Organizing a room, clothes closet or kitchen cabinet can be a tedious activity — one that requires a lot of decision-making brainpower. That’s why, before you start, “eat a well-balanced meal and drink lots of water,” advised Jeannie Holmes, a professional organizer and owner of Clean Sweep Organizing. “And take a five-minute break every hour.”

But getting started might be the hardest part. Many people (you know who you are) procrastinate because the idea of having to take a day off or devoting a whole weekend is a huge roadblock. To get motivated, “break it up in small pieces, and the feeling of accomplishment will keep you going,” advised DeeDee Welles of Details Organizing It All. She suggests zeroing in on a small hallway closet, a few drawers or one cabinet in the kitchen. “It’s amazing what you can get done in 15 or 30 minutes,” she said.

Focus on the many benefits of decluttering — from making it easier to find stuff to bringing order to a chaotic closet or mudroom — to propel you to sort, toss, contain and file. The best reward? “Organizing makes a room functional,” said Diane Gambrel of Smarter Spaces, “and easier to clean.”

Here are more tips and strategies from local pros.

Getting started

• Begin with one small task, such as a drawer, a box or a desktop. Then declutter by sorting and placing items in one of three empty clothes baskets designated for trash, items to donate/sell and items to keep.

Many people have an emotional attachment to their belongings, Welles noted. “Ask yourself — do you love it, and are you using it? Don’t keep it out of guilt.”

When donating items, consider sources such as churches, shelters and schools. “Homeless shelters like art supplies for older kids,” said Gambrel.

• Shoebox-size clear bins work for many storage needs and are inexpensive at Target and big box home-improvement stores. But it’s smart to assess and measure the drawers, cabinets and shelves where you are planning to store stuff before going container shopping.

• Choose from a variety of products for identifying containers, from label makers to a roll of removable tape.

• Set a timer for when you want to take a break.



• In primary cabinets, store only what you use on a daily or weekly basis. Move seasonal items to the back of a cabinet, to the basement or donate them. “A panini maker you never use takes up half a shelf,” said Welles.

• Follow the “like-with-like” rule by storing similar items together — such as pasta, glass jars and canned goods in the pantry, and small electrics on a shelf. Place floppy packages and items that can disappear inside a deep pantry into a cake pan that you can pull out.

• Think in zones, for example, placing spices and cooking utensils near the stove.

• Place same-height glassware and dishes on shelves.

• Audit food-storage containers every six months. Toss the ones without matching lids, or repurpose them for other uses.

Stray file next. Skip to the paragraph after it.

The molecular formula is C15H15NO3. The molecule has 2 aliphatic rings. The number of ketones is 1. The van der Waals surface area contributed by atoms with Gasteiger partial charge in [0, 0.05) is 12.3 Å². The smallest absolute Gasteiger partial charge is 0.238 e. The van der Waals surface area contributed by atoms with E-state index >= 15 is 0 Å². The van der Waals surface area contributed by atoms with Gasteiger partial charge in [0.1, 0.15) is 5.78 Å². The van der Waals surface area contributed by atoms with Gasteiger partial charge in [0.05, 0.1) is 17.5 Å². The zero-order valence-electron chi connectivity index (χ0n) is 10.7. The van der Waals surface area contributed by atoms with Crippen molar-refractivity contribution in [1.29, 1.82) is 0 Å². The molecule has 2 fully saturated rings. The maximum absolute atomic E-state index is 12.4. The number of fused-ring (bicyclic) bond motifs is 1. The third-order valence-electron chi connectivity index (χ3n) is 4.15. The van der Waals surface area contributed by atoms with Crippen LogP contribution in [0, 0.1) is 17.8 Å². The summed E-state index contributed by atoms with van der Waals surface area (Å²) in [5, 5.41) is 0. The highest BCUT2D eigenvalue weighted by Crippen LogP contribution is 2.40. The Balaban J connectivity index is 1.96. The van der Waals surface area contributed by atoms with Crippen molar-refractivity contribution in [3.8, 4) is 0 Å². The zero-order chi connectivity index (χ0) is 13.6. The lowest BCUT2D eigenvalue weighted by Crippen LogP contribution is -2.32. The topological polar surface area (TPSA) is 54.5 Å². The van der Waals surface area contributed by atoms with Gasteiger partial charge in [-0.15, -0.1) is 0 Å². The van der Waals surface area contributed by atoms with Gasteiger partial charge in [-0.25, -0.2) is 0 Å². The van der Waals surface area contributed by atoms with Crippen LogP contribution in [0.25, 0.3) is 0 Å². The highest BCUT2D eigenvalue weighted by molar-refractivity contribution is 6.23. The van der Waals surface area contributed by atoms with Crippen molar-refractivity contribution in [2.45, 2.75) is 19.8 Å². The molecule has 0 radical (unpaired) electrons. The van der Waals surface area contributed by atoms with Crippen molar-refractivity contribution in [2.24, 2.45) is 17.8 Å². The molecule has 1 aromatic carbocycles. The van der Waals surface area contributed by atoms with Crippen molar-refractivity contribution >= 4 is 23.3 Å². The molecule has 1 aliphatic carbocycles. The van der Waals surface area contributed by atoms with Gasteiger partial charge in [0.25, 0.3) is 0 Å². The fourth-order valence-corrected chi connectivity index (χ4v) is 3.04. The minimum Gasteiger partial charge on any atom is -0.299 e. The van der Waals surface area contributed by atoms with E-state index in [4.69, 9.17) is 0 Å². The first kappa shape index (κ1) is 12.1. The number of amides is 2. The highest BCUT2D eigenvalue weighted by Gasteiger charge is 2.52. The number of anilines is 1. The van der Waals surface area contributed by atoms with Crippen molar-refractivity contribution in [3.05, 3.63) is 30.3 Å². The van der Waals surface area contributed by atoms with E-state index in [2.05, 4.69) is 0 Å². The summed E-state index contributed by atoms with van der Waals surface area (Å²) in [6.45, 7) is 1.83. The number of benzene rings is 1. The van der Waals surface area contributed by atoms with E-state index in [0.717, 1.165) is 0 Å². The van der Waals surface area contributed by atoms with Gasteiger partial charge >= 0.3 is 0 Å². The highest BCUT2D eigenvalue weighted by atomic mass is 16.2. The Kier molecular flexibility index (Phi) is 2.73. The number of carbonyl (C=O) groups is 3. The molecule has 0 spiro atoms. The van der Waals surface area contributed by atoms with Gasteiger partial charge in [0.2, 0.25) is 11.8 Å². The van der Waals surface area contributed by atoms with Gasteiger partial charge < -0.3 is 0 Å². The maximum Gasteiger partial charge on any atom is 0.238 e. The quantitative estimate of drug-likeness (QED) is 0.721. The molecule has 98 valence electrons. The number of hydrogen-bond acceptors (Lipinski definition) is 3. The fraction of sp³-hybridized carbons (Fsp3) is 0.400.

• Place mini shelves under the kitchen sink to store items vertically in labeled containers.


• Organize products by use, type and season in labeled clear bins, and store in closet or vanity. “You can pull them out and find items quickly,” said Holmes.

• Hang a clear plastic shoe organizer on the door to hold hair and beauty products and everyday items.

• If you’re tight on space, place each family member’s personal toiletries in an ice cream bucket to carry to and from the bathroom and then store in the bedroom.

• Replace the mirror above the sink with a mirrored medicine cabinet for additional shelves.

• Maximize wall space by using adhesive hooks to hang towels and robes and to hold a storage shelving unit.

• Winnow down cleaning supplies, and group in bins.


• Declutter first by weeding out colors you don’t like to wear and clothes that don’t fit. Think about the last time you wore something, and if it’s been a while, consider pitching it. “Be ruthless about what you love and wear,” said Welles.

When cleaning out a child’s closet, “make sure the child is there to give input,” said Gambrel. “They learn this skill and the idea of donating.”

• Double or triple your usable storage space by adding shelves or another rod on which to hang shirts and shorter clothing.

• Organize clothes by type, not color.

• Gather shoes in melamine cubbies, on racks or over the door organizers.

• Use products such as scarf hangers, wall hooks and shelf dividers to save space and keep things tidy.


• Place separate “stuff” containers for each family member on a shelf .

• Designate bins or hang a shoe organizer on the door for gloves, hats and scarves.

• Install hooks on the wall for backpacks and jackets, and make them height-appropriate for kids.

• Create drop spots for mail, keys and electronics.

• Place offseason coats in a labeled bin with a lid to keep them dry, and store them in the basement.


• The key is setting up a system to deal with the incoming daily paper. “I open mail in the garage and toss what I don’t want in a recycling container right away,” said Welles.

• Use vertical dividers in a file box for bills, school notices, etc., to keep paper piles off the counters and desktop. “Use a quick filing system to slot it now, and sort and move to main filing at a later time,” said Welles.

• Don’t keep unnecessary paper in desk files. “You don’t need your Comcast statements from the past five years,” said Holmes.

• When possible, pay bills online to reduce the amount of incoming paper.


• For a list of organizers, how to reduce junk mail and places to donate, recycle and sell stuff, go to the National Association of Professional Organizers’ Minnesota site at

• Better Homes and Gardens “Organize Your Home” (Houghton Mifflin Harcourt, $24.99) offers room-by-room instructions and color photos illustrating how to organize everything from a pantry to an entire garage.